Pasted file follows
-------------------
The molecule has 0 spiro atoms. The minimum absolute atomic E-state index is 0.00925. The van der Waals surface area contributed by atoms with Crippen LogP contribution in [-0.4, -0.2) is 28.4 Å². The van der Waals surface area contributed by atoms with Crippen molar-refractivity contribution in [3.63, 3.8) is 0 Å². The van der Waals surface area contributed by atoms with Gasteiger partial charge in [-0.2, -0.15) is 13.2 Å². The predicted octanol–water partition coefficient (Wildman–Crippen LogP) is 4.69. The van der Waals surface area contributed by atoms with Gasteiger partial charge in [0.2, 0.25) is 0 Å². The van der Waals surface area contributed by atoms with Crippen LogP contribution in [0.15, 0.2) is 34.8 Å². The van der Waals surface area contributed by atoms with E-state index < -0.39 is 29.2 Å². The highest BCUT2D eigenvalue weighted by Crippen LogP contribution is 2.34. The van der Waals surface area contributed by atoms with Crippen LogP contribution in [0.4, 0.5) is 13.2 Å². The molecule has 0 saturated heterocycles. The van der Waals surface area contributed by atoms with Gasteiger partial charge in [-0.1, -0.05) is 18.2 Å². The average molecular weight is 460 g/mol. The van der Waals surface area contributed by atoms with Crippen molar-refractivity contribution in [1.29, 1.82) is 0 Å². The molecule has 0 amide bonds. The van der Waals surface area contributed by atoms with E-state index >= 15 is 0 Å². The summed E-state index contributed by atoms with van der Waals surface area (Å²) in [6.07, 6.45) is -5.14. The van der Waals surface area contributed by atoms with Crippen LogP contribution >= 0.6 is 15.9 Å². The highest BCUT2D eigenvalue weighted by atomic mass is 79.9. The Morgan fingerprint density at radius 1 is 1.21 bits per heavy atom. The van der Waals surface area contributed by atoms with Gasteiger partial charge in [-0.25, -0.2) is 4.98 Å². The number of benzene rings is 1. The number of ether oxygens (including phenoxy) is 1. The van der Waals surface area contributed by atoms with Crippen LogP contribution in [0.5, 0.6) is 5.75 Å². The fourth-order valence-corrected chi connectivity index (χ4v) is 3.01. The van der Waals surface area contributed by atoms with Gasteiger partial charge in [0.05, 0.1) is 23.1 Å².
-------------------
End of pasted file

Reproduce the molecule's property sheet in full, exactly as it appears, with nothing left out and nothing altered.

The molecule has 0 spiro atoms. The minimum absolute atomic E-state index is 0.00925. The van der Waals surface area contributed by atoms with Crippen LogP contribution in [-0.4, -0.2) is 28.4 Å². The van der Waals surface area contributed by atoms with Crippen molar-refractivity contribution in [3.63, 3.8) is 0 Å². The van der Waals surface area contributed by atoms with Gasteiger partial charge in [-0.2, -0.15) is 13.2 Å². The predicted octanol–water partition coefficient (Wildman–Crippen LogP) is 4.69. The van der Waals surface area contributed by atoms with Gasteiger partial charge in [0.2, 0.25) is 0 Å². The van der Waals surface area contributed by atoms with Crippen LogP contribution in [0.15, 0.2) is 34.8 Å². The van der Waals surface area contributed by atoms with E-state index < -0.39 is 29.2 Å². The highest BCUT2D eigenvalue weighted by Crippen LogP contribution is 2.34. The van der Waals surface area contributed by atoms with Crippen LogP contribution in [0.4, 0.5) is 13.2 Å². The molecule has 0 saturated heterocycles. The van der Waals surface area contributed by atoms with Gasteiger partial charge in [-0.1, -0.05) is 18.2 Å². The average molecular weight is 460 g/mol. The van der Waals surface area contributed by atoms with Crippen molar-refractivity contribution in [1.29, 1.82) is 0 Å². The molecule has 0 amide bonds. The van der Waals surface area contributed by atoms with E-state index >= 15 is 0 Å². The summed E-state index contributed by atoms with van der Waals surface area (Å²) in [6.07, 6.45) is -5.14. The van der Waals surface area contributed by atoms with Crippen LogP contribution >= 0.6 is 15.9 Å². The highest BCUT2D eigenvalue weighted by atomic mass is 79.9. The Morgan fingerprint density at radius 1 is 1.21 bits per heavy atom. The van der Waals surface area contributed by atoms with Gasteiger partial charge in [-0.25, -0.2) is 4.98 Å². The number of benzene rings is 1. The number of ether oxygens (including phenoxy) is 1. The van der Waals surface area contributed by atoms with Crippen LogP contribution in [0.5, 0.6) is 5.75 Å². The fourth-order valence-corrected chi connectivity index (χ4v) is 3.01. The van der Waals surface area contributed by atoms with Gasteiger partial charge in [0.05, 0.1) is 23.1 Å².